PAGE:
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Income Share Agreements — Market Structure, Communication, and Equity Implications of a Student Loan Alternative: Technical Report

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Research Questions

  1. What are the most- and least-common ISA contract terms, student supports, and eligibility criteria?
  2. How do members of the public perceive ISAs and ISA marketing?
  3. What information about ISAs is available to prospective students, and how accessible and accurate is it? To what extent do ISA materials employ potentially misleading or predatory language?
  4. Are ISAs implemented in ways that unfairly target more-vulnerable groups of learners or contribute to inequitable outcomes? For example, are ISAs disproportionately concentrated in institutions or fields that serve more-vulnerable learners?

Postsecondary education is a key pathway to economic mobility for many Americans, but financial challenges often make it difficult for learners to pursue and complete their education. Obtaining financing for postsecondary education can be a barrier to access for some students. The process is complicated, and many programs are ineligible for traditional student loans.

One alternative postsecondary financing approach with broad potential use is an income share agreement (ISA). Under an ISA, the learner promises a share (income percentage) of their post-completion income to a funder for a set period (repayment term) in exchange for immediate money for school. ISA payments are only required when the learner's earnings exceed a set amount (i.e., when earnings are above the income threshold).

Although ISAs can be beneficial, not much is known about how they function in practice. For example, there are no industrywide requirements for what information ISA-offering institutions provide to learners. There are few regulatory safeguards to prevent the use of potentially misleading language in ISA documentation. The number of postsecondary institutions offering ISAs is unknown, as are the characteristics of these institutions.

The authors of this report aim to fill some of these gaps. Using a novel dataset that they compiled to describe the ISA market, the authors examine how ISA structure, implementation, and communication vary; analyze the language used to market ISAs; and assess implications for systemic inequities. This report provides their findings and recommendations for federal and state policymakers, financial aid professionals and learners, and ISA-offering institutions.

Key Findings

  • ISAs are an alternative way to finance postsecondary education and training.
  • There appear to be two distinct sectors within the ISA market. One is composed of Title IV institutions, which are typically two- and four-year colleges and universities. The other is composed of non–Title IV institutions, which are typically workforce development and training programs, such as bootcamps.
  • ISA contract terms are interrelated — for example, a high income percentage is often associated with a short repayment term — and the learner must evaluate the terms together to understand the repayment obligation. There is no single metric that learners can use to assess and compare ISA contract terms.
  • Public awareness of ISAs is low. However, about 40 percent of adults nationally said that they would consider an ISA to pay for their postsecondary education, which suggests that the idea has appeal.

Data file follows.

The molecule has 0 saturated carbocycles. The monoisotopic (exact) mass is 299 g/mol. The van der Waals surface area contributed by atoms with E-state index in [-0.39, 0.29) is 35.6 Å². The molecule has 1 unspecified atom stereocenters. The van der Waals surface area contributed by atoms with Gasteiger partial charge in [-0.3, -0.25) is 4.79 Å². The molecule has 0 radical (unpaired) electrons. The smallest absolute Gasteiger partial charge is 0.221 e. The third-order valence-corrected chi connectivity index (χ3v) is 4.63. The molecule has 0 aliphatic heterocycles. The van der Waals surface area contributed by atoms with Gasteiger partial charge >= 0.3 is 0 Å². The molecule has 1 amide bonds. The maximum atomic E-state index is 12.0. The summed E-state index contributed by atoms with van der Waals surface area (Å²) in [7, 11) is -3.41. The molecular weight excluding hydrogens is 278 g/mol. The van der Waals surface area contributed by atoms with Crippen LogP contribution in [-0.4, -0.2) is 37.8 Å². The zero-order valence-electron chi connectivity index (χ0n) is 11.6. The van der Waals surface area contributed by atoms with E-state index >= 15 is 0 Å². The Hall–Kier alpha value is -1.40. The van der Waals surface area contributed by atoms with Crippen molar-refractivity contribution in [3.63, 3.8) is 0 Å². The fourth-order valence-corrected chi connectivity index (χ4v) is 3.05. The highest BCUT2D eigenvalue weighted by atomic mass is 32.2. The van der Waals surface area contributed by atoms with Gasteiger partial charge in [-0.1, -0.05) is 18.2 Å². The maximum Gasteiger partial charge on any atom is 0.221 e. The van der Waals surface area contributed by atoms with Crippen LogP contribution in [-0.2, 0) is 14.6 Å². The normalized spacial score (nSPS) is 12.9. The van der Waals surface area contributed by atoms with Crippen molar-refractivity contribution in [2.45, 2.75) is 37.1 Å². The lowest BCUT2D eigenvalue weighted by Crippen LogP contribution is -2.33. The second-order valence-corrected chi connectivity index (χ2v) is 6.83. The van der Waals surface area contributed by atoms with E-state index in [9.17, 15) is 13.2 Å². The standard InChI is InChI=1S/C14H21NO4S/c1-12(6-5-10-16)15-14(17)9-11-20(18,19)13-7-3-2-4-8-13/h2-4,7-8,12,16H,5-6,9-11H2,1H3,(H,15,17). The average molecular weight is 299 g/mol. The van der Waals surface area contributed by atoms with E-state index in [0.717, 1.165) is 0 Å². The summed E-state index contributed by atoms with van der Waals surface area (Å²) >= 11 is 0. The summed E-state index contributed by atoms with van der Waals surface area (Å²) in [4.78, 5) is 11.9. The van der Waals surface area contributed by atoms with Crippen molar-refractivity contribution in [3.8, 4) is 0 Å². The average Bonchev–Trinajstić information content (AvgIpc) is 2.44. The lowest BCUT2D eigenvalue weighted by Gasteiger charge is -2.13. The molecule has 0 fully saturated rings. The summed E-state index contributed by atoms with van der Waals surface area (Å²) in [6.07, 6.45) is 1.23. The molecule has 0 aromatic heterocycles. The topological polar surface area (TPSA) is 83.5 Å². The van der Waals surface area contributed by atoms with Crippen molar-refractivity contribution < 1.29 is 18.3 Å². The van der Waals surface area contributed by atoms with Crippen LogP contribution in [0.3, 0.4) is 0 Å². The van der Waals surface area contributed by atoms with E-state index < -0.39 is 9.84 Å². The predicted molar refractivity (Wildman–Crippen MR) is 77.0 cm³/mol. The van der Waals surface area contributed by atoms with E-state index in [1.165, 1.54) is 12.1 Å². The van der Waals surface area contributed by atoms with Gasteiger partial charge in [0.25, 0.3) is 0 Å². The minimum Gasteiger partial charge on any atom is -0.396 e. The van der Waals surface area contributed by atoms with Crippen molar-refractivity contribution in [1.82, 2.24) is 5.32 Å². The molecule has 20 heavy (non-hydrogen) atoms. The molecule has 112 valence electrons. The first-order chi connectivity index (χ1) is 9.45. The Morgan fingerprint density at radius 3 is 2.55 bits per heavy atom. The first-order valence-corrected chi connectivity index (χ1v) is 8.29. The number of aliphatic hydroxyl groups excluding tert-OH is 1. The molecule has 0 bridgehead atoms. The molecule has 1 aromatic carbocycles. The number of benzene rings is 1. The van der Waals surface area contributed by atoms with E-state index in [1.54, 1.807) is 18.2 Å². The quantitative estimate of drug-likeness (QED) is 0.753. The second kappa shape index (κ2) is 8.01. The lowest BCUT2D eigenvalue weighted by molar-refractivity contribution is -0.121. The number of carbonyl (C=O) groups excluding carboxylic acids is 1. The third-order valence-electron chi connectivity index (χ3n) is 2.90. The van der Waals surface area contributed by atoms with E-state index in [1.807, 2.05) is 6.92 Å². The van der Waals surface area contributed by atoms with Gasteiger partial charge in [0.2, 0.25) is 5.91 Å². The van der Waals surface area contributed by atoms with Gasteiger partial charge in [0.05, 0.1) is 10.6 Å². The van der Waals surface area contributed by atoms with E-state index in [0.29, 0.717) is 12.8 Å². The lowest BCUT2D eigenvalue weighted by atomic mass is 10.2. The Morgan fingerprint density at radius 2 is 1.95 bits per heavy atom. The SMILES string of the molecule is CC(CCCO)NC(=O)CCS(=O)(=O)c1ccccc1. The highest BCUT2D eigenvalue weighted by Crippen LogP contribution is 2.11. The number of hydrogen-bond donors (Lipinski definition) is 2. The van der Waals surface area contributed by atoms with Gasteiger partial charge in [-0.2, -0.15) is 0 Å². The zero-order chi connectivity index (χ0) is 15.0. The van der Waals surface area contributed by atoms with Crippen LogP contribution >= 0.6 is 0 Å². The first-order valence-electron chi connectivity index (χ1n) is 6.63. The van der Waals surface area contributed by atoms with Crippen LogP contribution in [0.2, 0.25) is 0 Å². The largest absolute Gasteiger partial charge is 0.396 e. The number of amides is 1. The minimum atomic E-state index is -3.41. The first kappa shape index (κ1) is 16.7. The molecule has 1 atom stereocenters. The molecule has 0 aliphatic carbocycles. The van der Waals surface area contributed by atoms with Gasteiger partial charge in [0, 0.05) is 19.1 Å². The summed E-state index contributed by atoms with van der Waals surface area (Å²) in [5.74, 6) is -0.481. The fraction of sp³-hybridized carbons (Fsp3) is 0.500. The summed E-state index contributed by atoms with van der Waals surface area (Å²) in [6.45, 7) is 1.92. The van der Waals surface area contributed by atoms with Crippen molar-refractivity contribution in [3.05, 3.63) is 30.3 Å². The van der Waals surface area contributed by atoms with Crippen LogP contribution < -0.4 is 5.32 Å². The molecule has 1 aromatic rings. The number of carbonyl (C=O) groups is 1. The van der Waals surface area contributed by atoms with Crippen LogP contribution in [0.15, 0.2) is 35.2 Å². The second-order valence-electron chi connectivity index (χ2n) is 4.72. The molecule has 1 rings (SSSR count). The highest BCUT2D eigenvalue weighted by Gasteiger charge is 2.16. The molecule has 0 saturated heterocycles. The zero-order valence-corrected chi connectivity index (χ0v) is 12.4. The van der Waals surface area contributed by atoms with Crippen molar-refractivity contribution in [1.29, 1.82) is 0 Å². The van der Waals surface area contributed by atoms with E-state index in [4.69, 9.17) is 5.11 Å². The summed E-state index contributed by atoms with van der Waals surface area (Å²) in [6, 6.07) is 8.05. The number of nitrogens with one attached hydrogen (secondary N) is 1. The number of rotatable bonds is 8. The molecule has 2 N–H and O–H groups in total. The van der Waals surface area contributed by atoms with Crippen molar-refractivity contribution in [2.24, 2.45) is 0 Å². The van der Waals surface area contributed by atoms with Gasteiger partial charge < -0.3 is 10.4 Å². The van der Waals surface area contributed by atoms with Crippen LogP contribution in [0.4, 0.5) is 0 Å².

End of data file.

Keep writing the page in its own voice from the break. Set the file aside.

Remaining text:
• The information that learners need to make an informed decision about an ISA is often missing from publicly available documentation. For example, one-half of ISA-offering institutions did not provide the minimum information that learners need to evaluate an ISA.
  • The authors found evidence to suggest that historically underserved groups (such as learners who are Black, Hispanic, or experiencing low income) are disproportionately exposed to ISAs, but they found no evidence that these groups receive systematically different ISA terms. Therefore, the potential for ISAs to disproportionately harm or benefit such learners in the future is substantial.

Recommendations

For federal and state policymakers

  • Consider the intended purpose, potential interactions among ISA terms, the structure of the ISA market, and equity implications when designing ISA regulation.
  • Develop guidance to standardize disclosures — that is, how ISAs are communicated to learners.
  • Collect standardized learner outcome data at all postsecondary institutions, not just a subset.

For financial aid professionals and learners

  • Request key ISA information that is not publicly available.
  • Consider the full variety of financing options and — when possible — compare terms.

For ISA-offering institutions

  • Provide enough information for learners to make an informed decision.
  • In the absence of federal or state guidance, convene within the industry to develop communications standard templates and share promising practices.
  • Advertise any supports offered that are designed to help ISA learners graduate and find employment.
  • Collect learner outcome data to aid equitable and sustainable pricing of ISA contracts.

Research conducted by

The research described in this report was sponsored by the National Endowment for Financial Education and conducted by the RAND Lowy Family Middle-Class Pathways Center within RAND Education and Labor.

This report is part of the RAND research report series. RAND reports present research findings and objective analysis that address the challenges facing the public and private sectors. All RAND reports undergo rigorous peer review to ensure high standards for research quality and objectivity.

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